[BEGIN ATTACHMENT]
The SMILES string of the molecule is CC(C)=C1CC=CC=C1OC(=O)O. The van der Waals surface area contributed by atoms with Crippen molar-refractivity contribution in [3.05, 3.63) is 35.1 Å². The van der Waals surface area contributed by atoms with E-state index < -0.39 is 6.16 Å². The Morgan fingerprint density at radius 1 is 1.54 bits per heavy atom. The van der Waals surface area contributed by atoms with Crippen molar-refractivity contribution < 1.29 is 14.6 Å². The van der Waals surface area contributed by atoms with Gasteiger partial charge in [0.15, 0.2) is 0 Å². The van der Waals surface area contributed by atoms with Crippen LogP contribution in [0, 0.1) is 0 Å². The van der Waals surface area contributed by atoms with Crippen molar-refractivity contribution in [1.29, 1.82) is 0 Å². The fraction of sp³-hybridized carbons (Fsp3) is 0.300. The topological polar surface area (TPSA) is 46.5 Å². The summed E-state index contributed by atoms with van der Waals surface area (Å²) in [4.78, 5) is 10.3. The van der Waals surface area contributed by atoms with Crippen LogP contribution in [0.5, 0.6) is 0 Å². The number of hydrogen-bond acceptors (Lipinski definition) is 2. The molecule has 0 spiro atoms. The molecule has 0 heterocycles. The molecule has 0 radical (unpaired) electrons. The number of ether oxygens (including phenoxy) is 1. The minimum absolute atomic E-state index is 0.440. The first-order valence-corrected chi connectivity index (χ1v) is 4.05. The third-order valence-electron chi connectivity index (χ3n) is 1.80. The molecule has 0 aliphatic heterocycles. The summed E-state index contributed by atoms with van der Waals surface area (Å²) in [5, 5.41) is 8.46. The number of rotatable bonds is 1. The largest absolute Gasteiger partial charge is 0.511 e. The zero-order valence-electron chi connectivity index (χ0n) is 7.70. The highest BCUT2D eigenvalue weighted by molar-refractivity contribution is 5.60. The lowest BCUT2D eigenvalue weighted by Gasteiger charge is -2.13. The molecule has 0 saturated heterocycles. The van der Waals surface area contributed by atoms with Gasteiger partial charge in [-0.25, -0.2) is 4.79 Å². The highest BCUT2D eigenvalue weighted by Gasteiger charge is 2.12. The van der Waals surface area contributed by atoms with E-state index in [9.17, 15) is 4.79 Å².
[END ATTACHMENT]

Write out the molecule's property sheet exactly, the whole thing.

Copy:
The SMILES string of the molecule is CC(C)=C1CC=CC=C1OC(=O)O. The van der Waals surface area contributed by atoms with Crippen molar-refractivity contribution in [3.05, 3.63) is 35.1 Å². The van der Waals surface area contributed by atoms with E-state index < -0.39 is 6.16 Å². The Morgan fingerprint density at radius 1 is 1.54 bits per heavy atom. The van der Waals surface area contributed by atoms with Crippen molar-refractivity contribution < 1.29 is 14.6 Å². The van der Waals surface area contributed by atoms with Gasteiger partial charge in [0.15, 0.2) is 0 Å². The van der Waals surface area contributed by atoms with Crippen LogP contribution in [0, 0.1) is 0 Å². The van der Waals surface area contributed by atoms with Crippen molar-refractivity contribution in [1.29, 1.82) is 0 Å². The fraction of sp³-hybridized carbons (Fsp3) is 0.300. The topological polar surface area (TPSA) is 46.5 Å². The summed E-state index contributed by atoms with van der Waals surface area (Å²) in [4.78, 5) is 10.3. The van der Waals surface area contributed by atoms with Crippen LogP contribution in [0.5, 0.6) is 0 Å². The number of hydrogen-bond acceptors (Lipinski definition) is 2. The molecule has 0 spiro atoms. The molecule has 0 heterocycles. The molecule has 0 radical (unpaired) electrons. The number of ether oxygens (including phenoxy) is 1. The minimum absolute atomic E-state index is 0.440. The first-order valence-corrected chi connectivity index (χ1v) is 4.05. The third-order valence-electron chi connectivity index (χ3n) is 1.80. The molecule has 0 aliphatic heterocycles. The summed E-state index contributed by atoms with van der Waals surface area (Å²) in [5, 5.41) is 8.46. The number of rotatable bonds is 1. The largest absolute Gasteiger partial charge is 0.511 e. The zero-order valence-electron chi connectivity index (χ0n) is 7.70. The highest BCUT2D eigenvalue weighted by molar-refractivity contribution is 5.60. The lowest BCUT2D eigenvalue weighted by Gasteiger charge is -2.13. The molecule has 0 saturated heterocycles. The van der Waals surface area contributed by atoms with Gasteiger partial charge in [-0.25, -0.2) is 4.79 Å². The highest BCUT2D eigenvalue weighted by Gasteiger charge is 2.12. The van der Waals surface area contributed by atoms with E-state index in [9.17, 15) is 4.79 Å².